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The emerging stars of the 2019/20 season: Dorothy Wall

The Tipperary woman made an impressive impact for Ireland during the Six Nations.

LAST WEEK, WE outlined the potential shown by Leinster lock Ryan Baird and Munster number eight Jack O’Sullivan at senior level during the course of the 2019/20 season.

Today, we take a closer look at one of the rising stars of Irish women’s rugby. 


SOME PLAYERS MAKING their Test debuts are keen simply to add a little impetus, avoid making any costly errors, and generally just look like they belong.

Dorothy Wall certainly didn’t fit that mould when she won her first Ireland Women cap against Scotland in this year’s Six Nations.

dorothy-wall Wall earned three caps during this year's Six Nations. Source: Brian Reilly-Troy/INPHO

Having replaced injured captain Ciara Griffin at half-time in Ireland’s win, Wall proceeded to make a remarkable 20 tackles in 40 minutes as Adam Griggs’ side spent much of the second half defending. 

Add in three powerful carries and a pair of passes that hinted at Wall’s handling skill and it was a highly-impressive Ireland debut for the 19-year-old.

A week later, Wall had just 19 minutes to impress off the bench in the win against Wales but the Tipperary woman did exactly that, this time showing her ball-carrying prowess by making 70 metres in seven carries, including a 40-metre linebreak.

Wall got cap number three in Ireland’s defeat away to England, making six tackles and three carries in her 14 minutes off the bench.

With Ireland’s remaining two Six Nations games against Italy and France postponed, we will have to wait for another glimpse of the flanker’s talent but it’s already clear that Wall has the tools to be an important player in the future.

Having initially excelled at basketball, the former Presentation Secondary School, Thurles student first played rugby with her local club, Fethard and District RFC, where she swiftly showed promise.

dorothy-wall Wall at Ireland training. Source: Bryan Keane/INPHO

A call-up to the Munster U18 squad followed and Wall advanced into the Ireland U18 Sevens’ set-up to win the U18 Home Nations competition in 2018.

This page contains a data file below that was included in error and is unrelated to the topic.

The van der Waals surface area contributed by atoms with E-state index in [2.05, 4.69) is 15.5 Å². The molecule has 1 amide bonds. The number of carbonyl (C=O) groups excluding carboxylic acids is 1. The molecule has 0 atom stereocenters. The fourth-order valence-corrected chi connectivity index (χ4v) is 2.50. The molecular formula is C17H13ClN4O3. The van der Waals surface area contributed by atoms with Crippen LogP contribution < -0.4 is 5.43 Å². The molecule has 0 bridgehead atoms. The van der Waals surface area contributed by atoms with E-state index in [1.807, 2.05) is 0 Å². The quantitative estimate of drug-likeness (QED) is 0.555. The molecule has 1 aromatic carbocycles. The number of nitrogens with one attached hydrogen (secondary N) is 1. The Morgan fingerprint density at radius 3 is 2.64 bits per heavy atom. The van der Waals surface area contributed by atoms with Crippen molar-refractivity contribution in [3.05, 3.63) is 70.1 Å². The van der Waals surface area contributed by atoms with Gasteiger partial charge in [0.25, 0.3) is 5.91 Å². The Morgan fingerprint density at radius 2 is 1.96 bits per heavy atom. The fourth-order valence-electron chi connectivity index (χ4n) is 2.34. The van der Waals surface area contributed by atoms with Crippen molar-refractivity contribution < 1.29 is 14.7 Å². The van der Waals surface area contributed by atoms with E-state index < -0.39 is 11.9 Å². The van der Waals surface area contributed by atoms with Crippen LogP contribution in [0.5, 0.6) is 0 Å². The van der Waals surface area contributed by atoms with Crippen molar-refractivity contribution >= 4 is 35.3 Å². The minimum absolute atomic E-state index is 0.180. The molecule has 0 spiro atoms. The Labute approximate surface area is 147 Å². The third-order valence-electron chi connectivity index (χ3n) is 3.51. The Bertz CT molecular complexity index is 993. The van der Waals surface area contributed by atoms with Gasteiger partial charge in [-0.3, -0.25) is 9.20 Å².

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After an appearance for the development side, Wall won her first senior Ireland Sevens cap in the Rugby Europe Women’s Sevens Grand Prix Series leg in Ukraine in the summer of 2019.

The rise has continued in the 2019/20 season with full-time involvement in the senior Ireland 7s set-up, having been part of Munster Women’s squad for the inter-provincial championship at the beginning of the campaign.

Having developed with home club Fethard, Wall has also moved to Railway Union RFC in Dublin.

With little certainty around the rugby calendar, we may be waiting some time yet for Wall’s development to continue on the pitch, but there is little doubt she will have a role to play when Ireland get up and running again.

They are due to play in a 2021 World Cup qualifying tournament in September of this year, facing Six Nations rivals Italy and Scotland for a place at next year’s tournament in New Zealand.

dorothy-wall-and-shannon-touhey Wall makes a carry for Munster earlier this season. Source: Laszlo Geczo/INPHO

The back row of captain Griffin, Edel McMahon, and Anna Caplice was strong across the course of the three Six Nations games played this year but the ambitious Wall will be intent on earning more game time when Ireland are back.

Her power in the carry and tackle are certainly useful attributes, while Wall has also demonstrated promising handling skill. The experience in sevens rugby will also likely be useful in Wall’s development, ensuring she is even more confident in terms of footwork and defending when the game breaks up.

While some of Ireland’s best Test players in recent years have only come to rugby very late, it’s exciting for Griggs and co. that players like Wall – already an international in her teens – are starting to emerge.

The dynamic back row is just one of a promising crop of young players who look ready to push on and become cornerstones of the Ireland team in the coming years.

About the author:

Murray Kinsella

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